It may be an experimental crop, but canola fields have farmers and passersby seeing gold in Pasadena, on the west coast of Newfoundland.

Planted this spring, the 30-acre field is a part of a $1-million research program undertaken by the provincial forestry and agrifoods agency. 

"Canola has never been planted in Newfoundland before," said program researcher Karen Kennedy.

"This is really exciting ... we are already bringing in the exact same crop." 

Agricultural trials can be a very high risk endeavour for farmers, Kennedy said. The research program tests 40 different varieties of berries, apples and grains, determining their viability in Newfoundland growing conditions.

Canola field near Pasadena

Research is underway in Pasadena into an experimental crop that could be both photogenic and profitable. (Nathan Day)

According to the Canola Council of Canada, canola contributed $19.3 billion to the Canadian economy and is considered the country's most valuable crop. It can be made into edible oil, bio-fuels and feed for livestock.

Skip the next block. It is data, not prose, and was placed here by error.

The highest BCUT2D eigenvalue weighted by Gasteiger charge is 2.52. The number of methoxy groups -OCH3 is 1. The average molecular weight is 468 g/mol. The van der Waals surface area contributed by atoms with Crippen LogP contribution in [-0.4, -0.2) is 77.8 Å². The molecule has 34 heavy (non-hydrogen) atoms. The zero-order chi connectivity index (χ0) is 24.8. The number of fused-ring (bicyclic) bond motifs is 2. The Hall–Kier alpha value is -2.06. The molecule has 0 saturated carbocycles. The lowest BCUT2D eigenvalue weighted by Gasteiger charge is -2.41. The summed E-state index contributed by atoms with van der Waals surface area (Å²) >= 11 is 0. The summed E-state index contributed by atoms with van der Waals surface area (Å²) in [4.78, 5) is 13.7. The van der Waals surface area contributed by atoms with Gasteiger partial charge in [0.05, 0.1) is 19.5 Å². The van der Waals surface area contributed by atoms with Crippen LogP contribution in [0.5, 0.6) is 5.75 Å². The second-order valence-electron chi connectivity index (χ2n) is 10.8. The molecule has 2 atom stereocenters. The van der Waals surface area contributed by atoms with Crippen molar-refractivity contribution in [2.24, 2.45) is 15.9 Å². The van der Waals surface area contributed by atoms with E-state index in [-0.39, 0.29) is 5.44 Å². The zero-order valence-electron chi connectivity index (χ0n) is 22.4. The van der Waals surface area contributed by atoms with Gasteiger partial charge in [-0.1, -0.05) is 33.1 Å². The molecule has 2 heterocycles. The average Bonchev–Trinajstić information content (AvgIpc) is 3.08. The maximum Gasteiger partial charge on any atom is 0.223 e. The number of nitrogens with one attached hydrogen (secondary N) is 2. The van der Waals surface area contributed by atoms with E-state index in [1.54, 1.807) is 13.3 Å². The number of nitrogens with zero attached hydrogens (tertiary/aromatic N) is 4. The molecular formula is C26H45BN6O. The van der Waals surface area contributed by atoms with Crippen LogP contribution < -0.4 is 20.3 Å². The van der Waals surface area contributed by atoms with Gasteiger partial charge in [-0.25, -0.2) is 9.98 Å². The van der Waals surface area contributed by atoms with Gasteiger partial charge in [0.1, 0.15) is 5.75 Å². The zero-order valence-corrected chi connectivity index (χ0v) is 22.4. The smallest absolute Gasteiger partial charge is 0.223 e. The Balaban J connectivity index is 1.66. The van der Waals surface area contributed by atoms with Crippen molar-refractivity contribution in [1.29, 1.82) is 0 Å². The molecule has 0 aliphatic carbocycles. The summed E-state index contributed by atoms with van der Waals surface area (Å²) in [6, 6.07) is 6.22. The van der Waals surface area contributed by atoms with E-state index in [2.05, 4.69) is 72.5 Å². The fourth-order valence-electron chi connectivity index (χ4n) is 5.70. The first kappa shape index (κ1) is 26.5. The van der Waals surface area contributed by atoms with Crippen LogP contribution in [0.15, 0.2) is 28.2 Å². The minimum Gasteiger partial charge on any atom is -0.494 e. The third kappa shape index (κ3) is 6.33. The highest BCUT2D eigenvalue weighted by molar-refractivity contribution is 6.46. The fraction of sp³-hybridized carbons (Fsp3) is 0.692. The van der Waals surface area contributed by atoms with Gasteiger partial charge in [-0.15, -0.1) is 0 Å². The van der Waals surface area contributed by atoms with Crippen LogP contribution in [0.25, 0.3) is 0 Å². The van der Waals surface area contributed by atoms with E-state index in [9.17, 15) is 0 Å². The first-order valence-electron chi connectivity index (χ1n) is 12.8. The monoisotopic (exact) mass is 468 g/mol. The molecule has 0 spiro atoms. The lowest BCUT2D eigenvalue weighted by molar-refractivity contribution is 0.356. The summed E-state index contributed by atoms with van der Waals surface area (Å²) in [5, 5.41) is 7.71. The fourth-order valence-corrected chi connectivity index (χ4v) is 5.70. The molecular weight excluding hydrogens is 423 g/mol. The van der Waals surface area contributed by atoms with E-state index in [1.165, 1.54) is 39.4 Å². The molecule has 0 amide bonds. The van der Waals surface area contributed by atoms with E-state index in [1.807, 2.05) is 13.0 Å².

"When we harvest this, we will get the seeds that come out of the pods here on the bottom of the plant," explained Vanessa Kavanagh, a provincial grain research specialist.

"We will press the seeds, and squeeze out the oil essentially, physically, mechanically, and the oil can be used a nutrient for the dairy industry or livestock industry or it can be used as an oil for out own personal consumption in restaurants or in our homes," Kavanagh added.

Remarkably, the Pasadena field is pollinated by its own population of 40 honeybee hives.

"Honeybee producers request that no herbicides or pesticides be sprayed," Kennedy said. "So we don't do any of that here."

Canola close up

Canola can be used for various things, from bio-fuel to cooking oil. (Nathan Day)

The Pasadena crop will maintain its golden colour for another few weeks and then the flowers will close into pods which are the source of the valuable oil. Kennedy said it will then be harvested in the fall.

Researchers have expressed their excitement at the project's success, but it is up to the province's farmers to adopt the crop in order to reap the benefits, said Kavanagh.

"We are hoping canola is going to fit into our system for years to come this is a feed that all of our farmers will provide for themselves."